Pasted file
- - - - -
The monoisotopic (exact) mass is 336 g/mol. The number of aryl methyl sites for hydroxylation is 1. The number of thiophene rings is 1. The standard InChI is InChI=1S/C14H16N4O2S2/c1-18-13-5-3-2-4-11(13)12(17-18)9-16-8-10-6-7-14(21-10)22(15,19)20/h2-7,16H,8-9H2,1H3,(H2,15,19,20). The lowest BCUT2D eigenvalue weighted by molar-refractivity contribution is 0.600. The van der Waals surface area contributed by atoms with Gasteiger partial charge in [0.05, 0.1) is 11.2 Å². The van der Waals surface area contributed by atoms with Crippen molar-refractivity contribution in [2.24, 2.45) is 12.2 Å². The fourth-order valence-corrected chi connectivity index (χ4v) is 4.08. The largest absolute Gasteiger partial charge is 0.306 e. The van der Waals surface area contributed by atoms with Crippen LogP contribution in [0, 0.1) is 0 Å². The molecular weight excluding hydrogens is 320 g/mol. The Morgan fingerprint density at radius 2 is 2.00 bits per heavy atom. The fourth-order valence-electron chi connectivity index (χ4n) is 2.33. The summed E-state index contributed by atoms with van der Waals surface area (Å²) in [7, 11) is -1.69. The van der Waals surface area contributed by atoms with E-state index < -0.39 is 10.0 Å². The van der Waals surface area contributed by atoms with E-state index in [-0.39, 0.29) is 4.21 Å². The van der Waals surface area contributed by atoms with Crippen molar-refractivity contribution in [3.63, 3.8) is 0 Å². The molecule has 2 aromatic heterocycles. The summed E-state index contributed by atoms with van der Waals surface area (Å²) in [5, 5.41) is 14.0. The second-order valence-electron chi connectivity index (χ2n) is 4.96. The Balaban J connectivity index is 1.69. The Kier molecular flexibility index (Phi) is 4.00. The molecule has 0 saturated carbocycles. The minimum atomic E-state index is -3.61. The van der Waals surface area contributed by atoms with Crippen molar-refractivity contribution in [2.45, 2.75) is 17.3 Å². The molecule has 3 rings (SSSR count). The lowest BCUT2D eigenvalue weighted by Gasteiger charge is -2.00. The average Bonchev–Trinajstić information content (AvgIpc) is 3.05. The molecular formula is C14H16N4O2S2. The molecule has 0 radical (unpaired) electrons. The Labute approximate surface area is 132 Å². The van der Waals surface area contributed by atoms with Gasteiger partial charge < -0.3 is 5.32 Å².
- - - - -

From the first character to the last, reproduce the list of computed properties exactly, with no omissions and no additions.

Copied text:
The monoisotopic (exact) mass is 336 g/mol. The number of aryl methyl sites for hydroxylation is 1. The number of thiophene rings is 1. The standard InChI is InChI=1S/C14H16N4O2S2/c1-18-13-5-3-2-4-11(13)12(17-18)9-16-8-10-6-7-14(21-10)22(15,19)20/h2-7,16H,8-9H2,1H3,(H2,15,19,20). The lowest BCUT2D eigenvalue weighted by molar-refractivity contribution is 0.600. The van der Waals surface area contributed by atoms with Gasteiger partial charge in [0.05, 0.1) is 11.2 Å². The van der Waals surface area contributed by atoms with Crippen molar-refractivity contribution in [2.24, 2.45) is 12.2 Å². The fourth-order valence-corrected chi connectivity index (χ4v) is 4.08. The largest absolute Gasteiger partial charge is 0.306 e. The van der Waals surface area contributed by atoms with Crippen LogP contribution in [0, 0.1) is 0 Å². The molecular weight excluding hydrogens is 320 g/mol. The Morgan fingerprint density at radius 2 is 2.00 bits per heavy atom. The fourth-order valence-electron chi connectivity index (χ4n) is 2.33. The summed E-state index contributed by atoms with van der Waals surface area (Å²) in [7, 11) is -1.69. The van der Waals surface area contributed by atoms with E-state index < -0.39 is 10.0 Å². The van der Waals surface area contributed by atoms with E-state index in [-0.39, 0.29) is 4.21 Å². The van der Waals surface area contributed by atoms with Crippen molar-refractivity contribution in [3.63, 3.8) is 0 Å². The molecule has 2 aromatic heterocycles. The summed E-state index contributed by atoms with van der Waals surface area (Å²) in [5, 5.41) is 14.0. The second-order valence-electron chi connectivity index (χ2n) is 4.96. The Balaban J connectivity index is 1.69. The Kier molecular flexibility index (Phi) is 4.00. The molecule has 0 saturated carbocycles. The minimum atomic E-state index is -3.61. The van der Waals surface area contributed by atoms with Crippen molar-refractivity contribution in [2.45, 2.75) is 17.3 Å². The molecule has 3 rings (SSSR count). The lowest BCUT2D eigenvalue weighted by Gasteiger charge is -2.00. The average Bonchev–Trinajstić information content (AvgIpc) is 3.05. The molecular formula is C14H16N4O2S2. The molecule has 0 radical (unpaired) electrons. The Labute approximate surface area is 132 Å². The van der Waals surface area contributed by atoms with Gasteiger partial charge < -0.3 is 5.32 Å².